The long-term war of words between U.S. oil company Chevron and Ecuadorian jungle communities took a new turn last week, when campaigners released a video, "Chevron's Amazon Chernobyl," which they claim shows how the energy giant knowingly polluted the water supply of thousands of people in the Amazon between 1964 and 1990.
“This video shows in devastating detail that what Chevron did in Ecuador continues to cause tremendous harm and suffering to thousands of people,” said Karen Hinton, the U.S. spokesperson for the Ecuadorian communities.
According to the Amazon Defense Coalition, “the oil giant (operating under the Texaco brand) admitted that it deliberately dumped 16-18 billion gallons of toxic wastewater into rivers and streams relied on by local inhabitants for their drinking water.”
The film alleges that more than 900 unlined waste pits were used to store oil and toxic water in the 1970s and 1980s, and the contamination continues to pollute the surrounding soil and water supplies, with disastrous consequences for the local people.
The wastewater included toxic chemicals, such as the carcinogen benzene, and heavy metals, according to an April 23 statement from the campaign group.
According to the Amazon Defense Coalition: “Tests taken during the eight-year trial found that deadly toxins are as high and higher at the well sites Chevron claimed to have cleaned as at those it did not.”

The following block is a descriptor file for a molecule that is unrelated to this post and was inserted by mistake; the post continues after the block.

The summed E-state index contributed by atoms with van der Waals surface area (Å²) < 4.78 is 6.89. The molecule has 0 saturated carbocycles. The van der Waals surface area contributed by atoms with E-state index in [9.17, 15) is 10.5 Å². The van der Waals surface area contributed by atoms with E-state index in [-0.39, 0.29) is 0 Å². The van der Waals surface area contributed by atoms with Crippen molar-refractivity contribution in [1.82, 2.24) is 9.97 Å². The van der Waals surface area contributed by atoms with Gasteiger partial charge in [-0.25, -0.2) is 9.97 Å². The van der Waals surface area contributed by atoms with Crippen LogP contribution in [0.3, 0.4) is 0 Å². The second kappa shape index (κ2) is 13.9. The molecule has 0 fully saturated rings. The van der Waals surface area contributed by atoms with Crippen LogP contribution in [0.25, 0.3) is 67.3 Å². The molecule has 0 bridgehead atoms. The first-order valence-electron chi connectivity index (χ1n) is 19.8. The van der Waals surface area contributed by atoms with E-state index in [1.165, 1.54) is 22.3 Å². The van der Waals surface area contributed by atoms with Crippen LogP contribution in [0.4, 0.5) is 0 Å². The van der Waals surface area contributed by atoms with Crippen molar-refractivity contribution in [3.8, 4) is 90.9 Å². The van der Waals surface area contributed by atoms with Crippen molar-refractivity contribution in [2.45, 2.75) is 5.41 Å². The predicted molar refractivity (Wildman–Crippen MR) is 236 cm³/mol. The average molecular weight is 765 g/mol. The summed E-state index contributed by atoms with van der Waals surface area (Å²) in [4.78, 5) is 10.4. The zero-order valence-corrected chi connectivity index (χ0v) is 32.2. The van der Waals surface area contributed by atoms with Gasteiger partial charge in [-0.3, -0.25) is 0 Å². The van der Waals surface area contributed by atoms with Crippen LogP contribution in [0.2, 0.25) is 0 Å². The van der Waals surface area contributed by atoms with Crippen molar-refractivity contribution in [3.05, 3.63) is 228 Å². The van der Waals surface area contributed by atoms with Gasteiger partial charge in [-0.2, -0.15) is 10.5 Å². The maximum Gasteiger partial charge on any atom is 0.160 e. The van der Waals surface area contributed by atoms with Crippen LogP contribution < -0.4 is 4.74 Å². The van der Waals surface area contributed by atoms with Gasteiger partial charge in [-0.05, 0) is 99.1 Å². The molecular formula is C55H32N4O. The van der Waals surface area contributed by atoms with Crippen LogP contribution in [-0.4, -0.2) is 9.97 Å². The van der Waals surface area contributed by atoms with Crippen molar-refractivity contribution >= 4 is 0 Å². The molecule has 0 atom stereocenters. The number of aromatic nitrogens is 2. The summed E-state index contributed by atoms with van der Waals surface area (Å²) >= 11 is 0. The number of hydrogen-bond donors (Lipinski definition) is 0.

The campaigners lay out a litany of complaints against the company, including: “Chevron ignored pollution standards, manipulated evidence, caused harm to human health, tried to entrap a judge in a bribery scheme, and ultimately proved the legal claims of the rainforest communities with its own evidence.”
Chevron’s claims to have fully remediated the pollution have been denied by the campaigners, who say the company lied in U.S. and Ecuadorian court.
Chevron has vociferously defended itself against all these allegations. The company has already issued its own videos that set out to demolish the accusations against it. The company’s seven films launch a vigorous attack on what it describes as the pervasive fraud plaguing the litigation and “deceptions” in evidence that underlie the misguided and meritless lawsuit.
The company has sought to turn the pro-plaintiff film “Crude” to its advantage by showing unused segments from the film that discredit the legal team and environmental experts of the plaintiffs.
In its fight against the $18 billion USD judgment made against it by the Ecuadorian justice system, Chevron has launched challenges on several fronts.
"Chevron has already shown through the plaintiffs' lawyers' own documents and film outtakes that Judge Zambrano's ruling against Chevron was ghostwritten by the plaintiffs' lawyers,” Chevron vice president and general counsel Hewitt Pate said last month.
“Evidence also shows that the plaintiffs' representatives paid bribes to at least one court official through a secret bank account," he added.